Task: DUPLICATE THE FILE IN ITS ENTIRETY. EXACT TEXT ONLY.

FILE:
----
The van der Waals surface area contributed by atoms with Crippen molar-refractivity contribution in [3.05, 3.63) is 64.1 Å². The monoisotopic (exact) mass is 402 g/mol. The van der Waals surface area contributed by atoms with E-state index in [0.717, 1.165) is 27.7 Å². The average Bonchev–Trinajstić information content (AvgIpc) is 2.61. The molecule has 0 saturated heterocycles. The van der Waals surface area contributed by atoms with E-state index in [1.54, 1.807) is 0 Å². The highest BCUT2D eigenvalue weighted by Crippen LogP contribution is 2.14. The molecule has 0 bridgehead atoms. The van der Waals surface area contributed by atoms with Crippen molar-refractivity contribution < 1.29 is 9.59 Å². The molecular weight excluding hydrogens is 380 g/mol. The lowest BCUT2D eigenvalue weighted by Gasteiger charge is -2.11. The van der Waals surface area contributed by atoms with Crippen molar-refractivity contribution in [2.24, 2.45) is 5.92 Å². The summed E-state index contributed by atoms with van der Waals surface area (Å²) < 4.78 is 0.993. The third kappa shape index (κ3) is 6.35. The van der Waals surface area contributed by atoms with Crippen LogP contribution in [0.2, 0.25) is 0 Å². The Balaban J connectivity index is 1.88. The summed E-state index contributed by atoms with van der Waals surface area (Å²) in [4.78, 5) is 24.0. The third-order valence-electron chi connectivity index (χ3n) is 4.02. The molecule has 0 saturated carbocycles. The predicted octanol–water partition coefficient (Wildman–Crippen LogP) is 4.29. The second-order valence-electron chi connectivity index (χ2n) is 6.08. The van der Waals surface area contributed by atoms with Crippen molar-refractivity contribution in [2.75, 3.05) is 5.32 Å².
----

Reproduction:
The van der Waals surface area contributed by atoms with Crippen molar-refractivity contribution in [3.05, 3.63) is 64.1 Å². The monoisotopic (exact) mass is 402 g/mol. The van der Waals surface area contributed by atoms with E-state index in [0.717, 1.165) is 27.7 Å². The average Bonchev–Trinajstić information content (AvgIpc) is 2.61. The molecule has 0 saturated heterocycles. The van der Waals surface area contributed by atoms with E-state index in [1.54, 1.807) is 0 Å². The highest BCUT2D eigenvalue weighted by Crippen LogP contribution is 2.14. The molecule has 0 bridgehead atoms. The van der Waals surface area contributed by atoms with Crippen molar-refractivity contribution < 1.29 is 9.59 Å². The molecular weight excluding hydrogens is 380 g/mol. The lowest BCUT2D eigenvalue weighted by Gasteiger charge is -2.11. The van der Waals surface area contributed by atoms with Crippen molar-refractivity contribution in [2.24, 2.45) is 5.92 Å². The summed E-state index contributed by atoms with van der Waals surface area (Å²) < 4.78 is 0.993. The third kappa shape index (κ3) is 6.35. The van der Waals surface area contributed by atoms with Crippen LogP contribution in [0.2, 0.25) is 0 Å². The Balaban J connectivity index is 1.88. The summed E-state index contributed by atoms with van der Waals surface area (Å²) in [4.78, 5) is 24.0. The third-order valence-electron chi connectivity index (χ3n) is 4.02. The molecule has 0 saturated carbocycles. The predicted octanol–water partition coefficient (Wildman–Crippen LogP) is 4.29. The second-order valence-electron chi connectivity index (χ2n) is 6.08. The van der Waals surface area contributed by atoms with Crippen molar-refractivity contribution in [2.75, 3.05) is 5.32 Å².